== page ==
Virtual negotiations between Phnom Penh and Beijing on a quality-control system and other matters concerning the export of the Kingdom’s “pra” type shark catfish that were initially planned for end-January will most likely be postponed, and possibly kick off early in the month of Khmer New Year, which falls on April 14 in 2022, according to a senior Fisheries Administration (FiA) official involved in the talks.
“Pra” in the Khmer language typically refers to Pangasius djambal, but could more broadly describe many – but not all – shark catfish of the Pangasius genus (Pangasius elongatus being a notable counterexample) or other genera in the Pangasiidae family such as Helicophagus and Pangasianodon, but not Pseudolais. The negotiations are expected to better outline which specific species will be able to be exported.
Ung Try, deputy director of the FiA, a unit under the Ministry of Agriculture, Forestry and Fisheries, told The Post that the administration had been preparing the necessary documents for the end-January talks, but that Beijing has not provided confirmation of the meetings upon the ministry’s request.
He said Beijing’s silence was likely due to the upcoming Lunar New Year, which falls on February 1 in 2022.
Nonetheless, Cambodia still expects to be able to officially export the shark catfish to China this year, Try underscored.
He added that Chinese technical experts would also likely begin their virtual inspections in early April before the Khmer New Year, to study and assess sanitary and other associated risks.
But as he pointed out: “When we export our products to other countries, especially China, we need to have a quality-control system that covers everything from farms to packaging.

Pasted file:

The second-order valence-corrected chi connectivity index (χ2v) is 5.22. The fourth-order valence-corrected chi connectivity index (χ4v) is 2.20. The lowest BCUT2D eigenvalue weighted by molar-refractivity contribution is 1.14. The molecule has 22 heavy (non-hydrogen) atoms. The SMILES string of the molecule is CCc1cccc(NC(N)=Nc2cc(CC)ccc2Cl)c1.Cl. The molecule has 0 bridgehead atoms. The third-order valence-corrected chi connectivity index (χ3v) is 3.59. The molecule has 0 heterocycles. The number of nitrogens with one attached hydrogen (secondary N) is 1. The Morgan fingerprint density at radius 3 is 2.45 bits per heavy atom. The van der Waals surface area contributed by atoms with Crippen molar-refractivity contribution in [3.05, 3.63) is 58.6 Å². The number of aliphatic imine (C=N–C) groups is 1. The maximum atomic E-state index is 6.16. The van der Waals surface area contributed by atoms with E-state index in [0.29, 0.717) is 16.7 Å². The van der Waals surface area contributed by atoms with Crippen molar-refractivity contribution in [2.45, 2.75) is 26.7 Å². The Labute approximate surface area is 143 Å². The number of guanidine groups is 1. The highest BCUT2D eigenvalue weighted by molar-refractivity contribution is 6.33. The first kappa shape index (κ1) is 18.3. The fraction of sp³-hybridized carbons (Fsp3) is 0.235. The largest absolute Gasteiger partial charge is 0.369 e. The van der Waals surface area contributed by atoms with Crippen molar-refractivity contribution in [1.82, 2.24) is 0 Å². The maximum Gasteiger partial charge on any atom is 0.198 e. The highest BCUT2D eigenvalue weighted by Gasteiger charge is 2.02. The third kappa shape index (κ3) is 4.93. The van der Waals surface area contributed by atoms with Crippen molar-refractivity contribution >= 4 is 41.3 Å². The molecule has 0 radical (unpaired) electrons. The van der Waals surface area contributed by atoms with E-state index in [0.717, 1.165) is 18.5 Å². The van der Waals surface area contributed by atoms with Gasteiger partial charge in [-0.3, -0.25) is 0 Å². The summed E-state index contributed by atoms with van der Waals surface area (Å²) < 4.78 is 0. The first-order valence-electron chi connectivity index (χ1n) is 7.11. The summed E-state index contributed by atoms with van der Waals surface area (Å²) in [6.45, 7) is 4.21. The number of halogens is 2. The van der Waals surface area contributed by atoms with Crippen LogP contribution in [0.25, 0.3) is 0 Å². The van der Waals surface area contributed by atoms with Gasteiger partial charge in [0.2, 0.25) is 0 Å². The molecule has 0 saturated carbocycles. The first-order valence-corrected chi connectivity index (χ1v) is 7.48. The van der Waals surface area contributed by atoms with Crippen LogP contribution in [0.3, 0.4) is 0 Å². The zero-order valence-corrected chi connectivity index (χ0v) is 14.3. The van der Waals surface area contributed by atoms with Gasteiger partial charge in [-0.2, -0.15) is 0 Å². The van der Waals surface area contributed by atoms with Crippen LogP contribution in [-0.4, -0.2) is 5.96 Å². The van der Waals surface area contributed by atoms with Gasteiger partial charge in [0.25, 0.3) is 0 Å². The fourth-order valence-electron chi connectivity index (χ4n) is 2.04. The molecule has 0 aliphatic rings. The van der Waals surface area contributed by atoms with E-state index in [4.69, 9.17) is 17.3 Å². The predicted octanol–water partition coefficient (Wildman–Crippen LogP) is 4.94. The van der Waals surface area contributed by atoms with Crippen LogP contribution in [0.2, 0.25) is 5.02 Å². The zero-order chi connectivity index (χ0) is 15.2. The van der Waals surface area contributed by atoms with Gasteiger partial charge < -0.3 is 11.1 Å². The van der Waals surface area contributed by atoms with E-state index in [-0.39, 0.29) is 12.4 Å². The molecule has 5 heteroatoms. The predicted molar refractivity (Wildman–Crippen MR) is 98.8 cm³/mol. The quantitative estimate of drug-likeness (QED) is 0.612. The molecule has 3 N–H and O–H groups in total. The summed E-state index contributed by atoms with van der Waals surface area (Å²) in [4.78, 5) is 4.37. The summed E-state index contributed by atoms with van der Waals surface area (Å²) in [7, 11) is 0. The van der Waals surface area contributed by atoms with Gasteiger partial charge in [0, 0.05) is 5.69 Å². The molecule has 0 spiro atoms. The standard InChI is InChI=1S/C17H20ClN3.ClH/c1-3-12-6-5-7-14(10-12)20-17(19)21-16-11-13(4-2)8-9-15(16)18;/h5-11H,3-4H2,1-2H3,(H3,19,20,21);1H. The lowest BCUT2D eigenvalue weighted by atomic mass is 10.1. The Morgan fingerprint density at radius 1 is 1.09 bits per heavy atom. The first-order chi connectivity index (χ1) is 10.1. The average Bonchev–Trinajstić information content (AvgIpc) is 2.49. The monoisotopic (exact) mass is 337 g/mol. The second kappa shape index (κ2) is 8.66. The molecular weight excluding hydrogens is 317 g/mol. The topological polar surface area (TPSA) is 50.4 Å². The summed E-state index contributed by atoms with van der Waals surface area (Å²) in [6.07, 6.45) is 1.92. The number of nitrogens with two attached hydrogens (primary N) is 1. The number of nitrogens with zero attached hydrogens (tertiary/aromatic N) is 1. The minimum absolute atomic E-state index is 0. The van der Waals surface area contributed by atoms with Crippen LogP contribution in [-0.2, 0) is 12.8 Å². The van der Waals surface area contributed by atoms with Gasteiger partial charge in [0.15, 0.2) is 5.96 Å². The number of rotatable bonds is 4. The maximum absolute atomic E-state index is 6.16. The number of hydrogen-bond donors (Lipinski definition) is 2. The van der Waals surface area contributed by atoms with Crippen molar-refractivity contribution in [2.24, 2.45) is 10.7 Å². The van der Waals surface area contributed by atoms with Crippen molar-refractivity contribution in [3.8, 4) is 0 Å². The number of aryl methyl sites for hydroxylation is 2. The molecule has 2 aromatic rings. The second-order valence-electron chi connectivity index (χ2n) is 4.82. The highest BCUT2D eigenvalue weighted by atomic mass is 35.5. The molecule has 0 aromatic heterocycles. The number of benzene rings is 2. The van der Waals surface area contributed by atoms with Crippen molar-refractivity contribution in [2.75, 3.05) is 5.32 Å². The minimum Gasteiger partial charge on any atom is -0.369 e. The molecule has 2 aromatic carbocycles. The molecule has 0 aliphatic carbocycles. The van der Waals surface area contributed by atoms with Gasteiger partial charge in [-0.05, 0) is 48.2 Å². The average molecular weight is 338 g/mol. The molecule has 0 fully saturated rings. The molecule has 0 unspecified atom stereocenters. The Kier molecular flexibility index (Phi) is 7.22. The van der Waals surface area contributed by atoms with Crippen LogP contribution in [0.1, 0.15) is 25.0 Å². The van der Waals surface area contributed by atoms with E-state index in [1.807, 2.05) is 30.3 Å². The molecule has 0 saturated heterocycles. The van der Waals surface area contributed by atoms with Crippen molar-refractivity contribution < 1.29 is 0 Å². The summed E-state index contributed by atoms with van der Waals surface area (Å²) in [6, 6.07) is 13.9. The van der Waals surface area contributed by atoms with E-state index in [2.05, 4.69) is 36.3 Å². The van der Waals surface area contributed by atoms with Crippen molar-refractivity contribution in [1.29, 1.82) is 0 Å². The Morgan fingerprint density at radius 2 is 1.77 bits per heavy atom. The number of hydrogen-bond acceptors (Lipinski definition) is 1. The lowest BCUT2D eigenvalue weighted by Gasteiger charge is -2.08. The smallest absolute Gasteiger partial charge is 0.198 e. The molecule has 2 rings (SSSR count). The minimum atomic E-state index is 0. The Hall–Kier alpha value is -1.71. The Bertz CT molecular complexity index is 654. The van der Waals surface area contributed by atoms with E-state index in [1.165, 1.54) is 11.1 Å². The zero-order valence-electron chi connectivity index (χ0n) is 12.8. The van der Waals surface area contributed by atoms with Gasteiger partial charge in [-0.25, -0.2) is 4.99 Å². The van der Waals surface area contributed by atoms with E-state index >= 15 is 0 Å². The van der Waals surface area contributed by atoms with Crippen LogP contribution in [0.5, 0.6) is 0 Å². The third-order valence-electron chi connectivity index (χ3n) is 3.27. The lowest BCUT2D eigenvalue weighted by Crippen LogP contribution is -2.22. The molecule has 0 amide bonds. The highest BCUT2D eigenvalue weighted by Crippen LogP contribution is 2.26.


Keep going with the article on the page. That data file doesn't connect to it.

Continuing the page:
“We’ll only be able to export when inspections clearly indicate that goods are 100 per cent safe,” Try said, indicating that evaluations would be carried out annually at select farms, processing plants and packaging facilities.
Cambodian Aquaculturist Association president Sok Raden highlighted that starting exports of “pra” catfish to China would be a boon for the Kingdom, and above all the farmers, who he said continue to complain that the low prices of the fish barely cover production costs.
Although calling for exports to begin as soon as possible, Raden recognises that shipments of the catfish could face a number of obstacles.
Prices top the list of farmers’ concerns, and will be addressed at the upcoming negotiations with Beijing, he said.
“News of the authorisation to bring ‘pra’ fish to the Chinese market can be viewed as a reminder to all aquaculturists in Cambodia to be cautious, and produce good quality fish.
“This is a new turning point for raising compliance with export standards, which the FiA has been trying to negotiate with China,” the association president said.
The price of locally-raised “pra” fish remains at a low 4,000 riel ($0.98) per kilogramme, he said, confirming that this barely covers production costs.
The FiA reported that fisheries exports last year were valued at $4,099,530 and weighed in at more than 4,000 tonnes, up by over 1,000 tonnes year-on-year.
Marine capture fisheries output rose by two per cent, whereas freshwater capture fisheries and aquaculture production fell by seven per cent and 13 per cent, respectively, it said.
It listed major buyers of Cambodian fish as Thailand, Vietnam, Hong Kong and Singapore.